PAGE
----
| 18 April 2024, Thursday |

Comeback trail: could Tony Blair be UK prime minister again?

Former UK prime minister Tony Blair may have another comeback, as the country is now full of questions, and he certainly  has faced a good many jibes over the years, but the most cutting of them came near the end of his 10 years in Downing Street. David Cameron, then the new leader of the opposition and eventual prime minister, declared that Mr Blair’s fresh face had worn off. “You were the future, once,” he said.

The jibe stuck. Worn down by the terrible course of events in Iraq following the US-led invasion of the country in 2003, which the Blair government was a part of, and under pressure from his ambitious colleague and eventual successor, Gordon Brown, Mr Blair could indeed see the end was on the horizon.

Now, time has finally provided a riposte to Mr Cameron following his own much-criticised decision to call a Brexit referendum in 2016, and it is possible to say that Mr Blair should – perhaps even could – be the future again.

There is a prodigious energy to Mr Blair that only seems to defy time. The passion he puts into the international issues he is closely identified with remains unsurpassed. During the coronavirus pandemic, he has gained a whole policy reach on global health resilience. Politico, the American news site, recently dubbed him, in a tongue-in-cheek way, as a “wannabe future prime minister”. It was a joke, but the writer had a point.

Next week, Mr Blair is scheduled to host a two-way chat with John Kerry, the US special envoy for climate, at the Science Museum in London. It will be a reunion of sorts with Mr Kerry. It will also demonstrate how on behalf of the Tony Blair Institute for Global Change, the former prime minister is still engaged at the highest levels – and an example of the kind of thought leadership that Mr Blair has been exerting for years.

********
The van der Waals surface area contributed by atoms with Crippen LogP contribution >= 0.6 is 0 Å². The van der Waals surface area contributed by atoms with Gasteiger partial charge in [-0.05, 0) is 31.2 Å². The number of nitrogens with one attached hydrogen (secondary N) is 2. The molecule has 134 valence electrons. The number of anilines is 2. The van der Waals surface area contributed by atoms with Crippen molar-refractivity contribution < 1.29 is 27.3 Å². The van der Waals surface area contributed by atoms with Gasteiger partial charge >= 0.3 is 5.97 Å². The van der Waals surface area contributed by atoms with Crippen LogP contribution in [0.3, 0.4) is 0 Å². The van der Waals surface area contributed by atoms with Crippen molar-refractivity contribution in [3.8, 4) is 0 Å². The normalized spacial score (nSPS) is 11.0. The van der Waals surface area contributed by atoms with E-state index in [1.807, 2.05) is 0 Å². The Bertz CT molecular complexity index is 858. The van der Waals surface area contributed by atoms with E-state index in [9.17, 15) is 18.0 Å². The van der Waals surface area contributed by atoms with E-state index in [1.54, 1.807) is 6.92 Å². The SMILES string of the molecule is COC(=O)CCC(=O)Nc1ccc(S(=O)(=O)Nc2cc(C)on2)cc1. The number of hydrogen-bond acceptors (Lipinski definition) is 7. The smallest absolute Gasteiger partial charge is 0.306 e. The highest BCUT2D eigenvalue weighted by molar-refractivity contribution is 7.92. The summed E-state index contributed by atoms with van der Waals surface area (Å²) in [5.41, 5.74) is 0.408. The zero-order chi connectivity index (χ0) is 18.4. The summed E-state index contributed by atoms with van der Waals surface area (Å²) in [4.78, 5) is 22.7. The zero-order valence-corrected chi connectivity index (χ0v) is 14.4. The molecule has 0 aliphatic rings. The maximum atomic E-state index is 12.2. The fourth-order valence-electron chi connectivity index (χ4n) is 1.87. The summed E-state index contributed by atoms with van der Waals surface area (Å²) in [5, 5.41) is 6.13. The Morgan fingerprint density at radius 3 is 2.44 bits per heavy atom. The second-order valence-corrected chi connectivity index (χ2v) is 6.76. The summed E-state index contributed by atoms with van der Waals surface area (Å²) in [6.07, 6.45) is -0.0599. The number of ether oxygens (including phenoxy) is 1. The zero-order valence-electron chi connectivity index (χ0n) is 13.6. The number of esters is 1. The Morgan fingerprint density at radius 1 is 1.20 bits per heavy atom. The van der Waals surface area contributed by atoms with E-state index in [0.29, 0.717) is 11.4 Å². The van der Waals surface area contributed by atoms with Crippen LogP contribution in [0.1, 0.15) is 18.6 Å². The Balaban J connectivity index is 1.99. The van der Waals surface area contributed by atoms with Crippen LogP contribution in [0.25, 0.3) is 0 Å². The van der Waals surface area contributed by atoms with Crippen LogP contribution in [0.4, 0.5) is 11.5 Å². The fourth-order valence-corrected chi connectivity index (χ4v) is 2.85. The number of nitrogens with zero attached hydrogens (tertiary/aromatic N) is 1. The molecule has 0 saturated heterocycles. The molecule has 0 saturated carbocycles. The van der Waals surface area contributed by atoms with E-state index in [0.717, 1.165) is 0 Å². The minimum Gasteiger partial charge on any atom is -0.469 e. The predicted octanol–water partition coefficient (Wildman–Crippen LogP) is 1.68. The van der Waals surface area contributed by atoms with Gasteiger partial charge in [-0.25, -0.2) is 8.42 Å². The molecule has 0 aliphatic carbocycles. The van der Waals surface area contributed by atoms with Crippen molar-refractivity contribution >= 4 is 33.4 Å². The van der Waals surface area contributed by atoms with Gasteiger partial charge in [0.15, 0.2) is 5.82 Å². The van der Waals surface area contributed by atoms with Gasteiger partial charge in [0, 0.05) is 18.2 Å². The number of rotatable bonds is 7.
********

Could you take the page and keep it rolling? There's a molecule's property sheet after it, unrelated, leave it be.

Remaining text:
Mr Kerry’s energetic return to the spotlight – he is a former senator, presidential candidate and secretary of state – has shown that there is value in expertise and experience.

Mr Blair has never been away. The former Labour party leader has used his connections to build up a formidable body of work on countering religious extremism, disease and pandemic management as well as technological adaptation. He has also worked on improving governance in some of the poorest states.

The only man to have soundly beaten the ruling Conservative party in three consecutive elections has been a figure of ideas since stepping down in 2007. What has changed is that people are listening anew. There is fresh yearning for the leadership style he offers, one of ideas and reassurance. There are three forces at work that are now playing to Mr Blair’s strengths.

Throughout the pandemic, the work sponsored by Mr Blair has provided a framework that recognised the gravity of the threat posed by Covid-19 while offering ways to continue to function.

After electoral defeats under far-left leaders, the Labour party is once again grappling for a winning formula. As the focus groups of alienated former supporters gather, a surprising message is coming out. Why, the respondents ask, did the party give up on Mr Blair’s reformist, progressive agenda?

Thirdly, as this newspaper highlighted last week, the records from his time in government are starting to come into the public domain. A tranche from 1997 showed that he engaged in a detailed quest within his government to test its policy on Saddam Hussein’s rule in Iraq.

A serious charge against Mr Blair has been that he overrode proper process to force the country into the 2003 invasion, which was misconceived and caused immense suffering. In fact, it was the most serious charge. Opposition to the war that ensued and the mishandling of the occupation forced his resignation.

  • The National News